There is a version of this poem in Kipling’s own handwriting in the Kipling Papers in the Special Collections at the University of Sussex. It is undated, but seems to be a companion piece to "With a Fan to the Mother", suggesting Christmas 1886. It was not published by Kipling, but is to be found in Rutherford (p. 351) and Pinney (p. 1838).
The poem, in the language of Shakespeare's day, or perhaps rather earlier, ponders on the origin of "Fancie", and concludes that it comes most often when sitting down, hence the Christmas gift of a chair to his father, to whom he was devoted. See also "Of Birthdays". and "The Letter of Halim the Potter".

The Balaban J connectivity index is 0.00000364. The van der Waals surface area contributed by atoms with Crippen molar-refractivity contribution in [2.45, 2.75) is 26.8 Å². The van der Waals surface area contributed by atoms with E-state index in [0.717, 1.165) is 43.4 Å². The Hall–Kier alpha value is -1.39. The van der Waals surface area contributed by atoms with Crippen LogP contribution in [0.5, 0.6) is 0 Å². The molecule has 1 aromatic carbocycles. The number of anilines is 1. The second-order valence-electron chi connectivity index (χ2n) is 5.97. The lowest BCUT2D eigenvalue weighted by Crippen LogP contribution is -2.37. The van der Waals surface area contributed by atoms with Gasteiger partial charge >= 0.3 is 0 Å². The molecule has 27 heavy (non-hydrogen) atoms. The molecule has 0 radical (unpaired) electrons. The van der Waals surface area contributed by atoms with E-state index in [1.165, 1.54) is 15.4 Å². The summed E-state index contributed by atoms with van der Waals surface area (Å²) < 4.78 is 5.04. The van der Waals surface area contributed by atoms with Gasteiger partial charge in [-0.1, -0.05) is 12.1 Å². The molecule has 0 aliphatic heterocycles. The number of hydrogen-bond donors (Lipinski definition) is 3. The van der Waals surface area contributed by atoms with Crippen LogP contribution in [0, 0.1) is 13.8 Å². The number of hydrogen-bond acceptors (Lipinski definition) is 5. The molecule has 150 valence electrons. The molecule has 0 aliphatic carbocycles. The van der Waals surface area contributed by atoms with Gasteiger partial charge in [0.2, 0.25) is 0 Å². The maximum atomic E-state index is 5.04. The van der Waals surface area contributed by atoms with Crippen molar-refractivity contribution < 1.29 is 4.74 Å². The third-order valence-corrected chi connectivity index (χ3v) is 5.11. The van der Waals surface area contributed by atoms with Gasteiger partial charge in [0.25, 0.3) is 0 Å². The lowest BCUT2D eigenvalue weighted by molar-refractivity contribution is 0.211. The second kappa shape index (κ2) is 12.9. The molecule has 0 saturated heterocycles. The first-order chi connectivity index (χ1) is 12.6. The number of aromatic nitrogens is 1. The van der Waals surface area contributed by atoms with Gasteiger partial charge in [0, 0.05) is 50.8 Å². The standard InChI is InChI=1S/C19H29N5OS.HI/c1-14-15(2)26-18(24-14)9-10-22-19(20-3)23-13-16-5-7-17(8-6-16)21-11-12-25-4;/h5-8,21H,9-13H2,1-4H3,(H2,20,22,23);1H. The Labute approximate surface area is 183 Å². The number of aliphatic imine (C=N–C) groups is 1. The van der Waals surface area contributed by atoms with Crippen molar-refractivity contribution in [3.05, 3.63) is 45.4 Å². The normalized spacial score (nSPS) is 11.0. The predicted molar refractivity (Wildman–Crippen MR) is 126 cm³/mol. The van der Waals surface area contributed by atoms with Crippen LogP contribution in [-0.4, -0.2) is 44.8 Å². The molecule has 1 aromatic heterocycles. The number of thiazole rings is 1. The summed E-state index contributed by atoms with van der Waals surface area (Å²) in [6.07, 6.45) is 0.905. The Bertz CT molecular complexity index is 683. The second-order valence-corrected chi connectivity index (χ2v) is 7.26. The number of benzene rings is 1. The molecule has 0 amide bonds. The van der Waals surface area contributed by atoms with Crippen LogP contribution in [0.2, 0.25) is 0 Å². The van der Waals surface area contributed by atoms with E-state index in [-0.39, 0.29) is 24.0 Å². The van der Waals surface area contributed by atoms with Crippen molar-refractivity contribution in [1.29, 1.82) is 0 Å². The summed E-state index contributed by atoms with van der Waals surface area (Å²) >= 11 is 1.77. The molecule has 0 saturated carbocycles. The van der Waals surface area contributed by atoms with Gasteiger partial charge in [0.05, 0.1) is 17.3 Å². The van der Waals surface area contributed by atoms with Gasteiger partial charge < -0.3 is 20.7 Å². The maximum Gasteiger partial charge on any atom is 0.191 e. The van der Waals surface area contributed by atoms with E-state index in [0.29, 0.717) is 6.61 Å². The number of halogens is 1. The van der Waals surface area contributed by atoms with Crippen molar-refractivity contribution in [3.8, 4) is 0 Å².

The first two lines are from a song in Shakespeare's The Merchant of Venice Act III. scene 2:
Tell me where is fancy bred,Beeswax is used as furniture polish to beautify a chair and make it comfortable. There is another version of the second part of the first verse in a letter from Trix to J. H. Brooking (December 10, 1941):
Beeswax in ye study chairJohn Walker has pointed out that in The Light that Failed (Chaper VIII) there is a mention of cobbler's wax on a chair, but whether it is a practical joke against the sitter, or a metaphor for helping in creative imagination is not clear.
Baito means "Sit down" in Hindi.
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